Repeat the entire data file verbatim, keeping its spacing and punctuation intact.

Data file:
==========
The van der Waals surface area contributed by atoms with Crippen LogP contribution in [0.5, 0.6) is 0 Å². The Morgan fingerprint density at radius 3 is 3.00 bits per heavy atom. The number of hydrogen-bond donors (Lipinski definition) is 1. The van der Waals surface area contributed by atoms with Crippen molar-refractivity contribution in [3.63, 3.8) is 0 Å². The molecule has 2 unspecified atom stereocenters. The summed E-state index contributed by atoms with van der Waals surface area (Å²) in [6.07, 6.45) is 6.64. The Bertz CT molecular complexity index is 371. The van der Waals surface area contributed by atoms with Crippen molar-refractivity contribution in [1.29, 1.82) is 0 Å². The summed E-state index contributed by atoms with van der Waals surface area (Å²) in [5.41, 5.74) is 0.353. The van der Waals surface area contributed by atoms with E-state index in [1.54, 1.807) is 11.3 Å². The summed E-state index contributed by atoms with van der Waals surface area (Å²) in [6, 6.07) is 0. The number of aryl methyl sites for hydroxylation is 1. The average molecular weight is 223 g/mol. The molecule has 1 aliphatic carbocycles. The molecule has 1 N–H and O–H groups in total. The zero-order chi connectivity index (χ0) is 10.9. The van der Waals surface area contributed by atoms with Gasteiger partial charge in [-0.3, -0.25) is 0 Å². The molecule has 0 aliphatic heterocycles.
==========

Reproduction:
The van der Waals surface area contributed by atoms with Crippen LogP contribution in [0.5, 0.6) is 0 Å². The Morgan fingerprint density at radius 3 is 3.00 bits per heavy atom. The number of hydrogen-bond donors (Lipinski definition) is 1. The van der Waals surface area contributed by atoms with Crippen molar-refractivity contribution in [3.63, 3.8) is 0 Å². The molecule has 2 unspecified atom stereocenters. The summed E-state index contributed by atoms with van der Waals surface area (Å²) in [6.07, 6.45) is 6.64. The Bertz CT molecular complexity index is 371. The van der Waals surface area contributed by atoms with Crippen molar-refractivity contribution in [1.29, 1.82) is 0 Å². The summed E-state index contributed by atoms with van der Waals surface area (Å²) in [5.41, 5.74) is 0.353. The van der Waals surface area contributed by atoms with E-state index in [1.54, 1.807) is 11.3 Å². The summed E-state index contributed by atoms with van der Waals surface area (Å²) in [6, 6.07) is 0. The number of aryl methyl sites for hydroxylation is 1. The average molecular weight is 223 g/mol. The molecule has 1 aliphatic carbocycles. The molecule has 1 N–H and O–H groups in total. The zero-order chi connectivity index (χ0) is 10.9. The van der Waals surface area contributed by atoms with Gasteiger partial charge in [-0.3, -0.25) is 0 Å². The molecule has 0 aliphatic heterocycles.